I think this new version has to set itself apart visually because it looks like it’s sticking to the original script almost word for word, from everything we’ve seen so far. The lines in the trailer were the same as the original, delivered with the original intonation. Considering that no remake should try to be exactly the same as the first feature, creating a different and distinct visual look for this version of The Rocky Horror Picture Show was a smart idea.
When you look at the way this appears to be performed, it’s not that different than just another group performing Rocky. While most people are treating this title as a sacred cow, the truth is that Rocky Horror is one of the most often adapted properties in the world. There are performances going on all the time around the country, even around the globe. Yes, these shadow casts act out in tandem with the film playing on the screen behind them, but they still contain other actors of all ethnicities and gender identities playing those roles all the time. There are plenty of stage adaptations as well, without the feature playing in the background. Shadow casts will frequently find ways to change things up, whether by changing the costumes or having themed shows, so that people aren’t always getting the same experience.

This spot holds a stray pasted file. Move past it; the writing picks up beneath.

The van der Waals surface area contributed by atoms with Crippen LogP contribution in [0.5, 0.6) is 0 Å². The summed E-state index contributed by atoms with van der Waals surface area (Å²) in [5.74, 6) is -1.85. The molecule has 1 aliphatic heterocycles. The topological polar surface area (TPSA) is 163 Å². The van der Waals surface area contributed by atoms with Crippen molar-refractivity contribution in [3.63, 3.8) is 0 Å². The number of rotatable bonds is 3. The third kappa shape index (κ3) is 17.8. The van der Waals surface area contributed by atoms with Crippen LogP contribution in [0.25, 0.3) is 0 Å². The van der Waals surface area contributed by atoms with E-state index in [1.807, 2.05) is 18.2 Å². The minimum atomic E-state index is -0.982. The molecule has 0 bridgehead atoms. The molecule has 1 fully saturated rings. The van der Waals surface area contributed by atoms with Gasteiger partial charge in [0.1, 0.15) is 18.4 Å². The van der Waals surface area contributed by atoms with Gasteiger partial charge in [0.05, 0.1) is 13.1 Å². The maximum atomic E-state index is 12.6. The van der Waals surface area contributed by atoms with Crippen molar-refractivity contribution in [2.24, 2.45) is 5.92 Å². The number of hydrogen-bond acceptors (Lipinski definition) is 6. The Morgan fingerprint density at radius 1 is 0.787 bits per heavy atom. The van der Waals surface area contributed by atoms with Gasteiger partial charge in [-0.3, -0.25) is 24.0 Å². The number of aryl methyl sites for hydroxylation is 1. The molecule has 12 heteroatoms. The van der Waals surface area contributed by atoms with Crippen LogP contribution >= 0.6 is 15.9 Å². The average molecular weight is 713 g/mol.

This remake is doing exactly that, but on a larger scale. It’s not a threat to the original. This new version of Rocky Horror will not force the longest-running-theatrical movie into retirement, mostly because, again, it’s made for television. When people go see a midnight showing, they’re going to see people shadow casting the original, not the remake. There’s no harm here. This production is honoring the first, as much as people would like to say the opposite. It’s honoring it much more than most remakes do.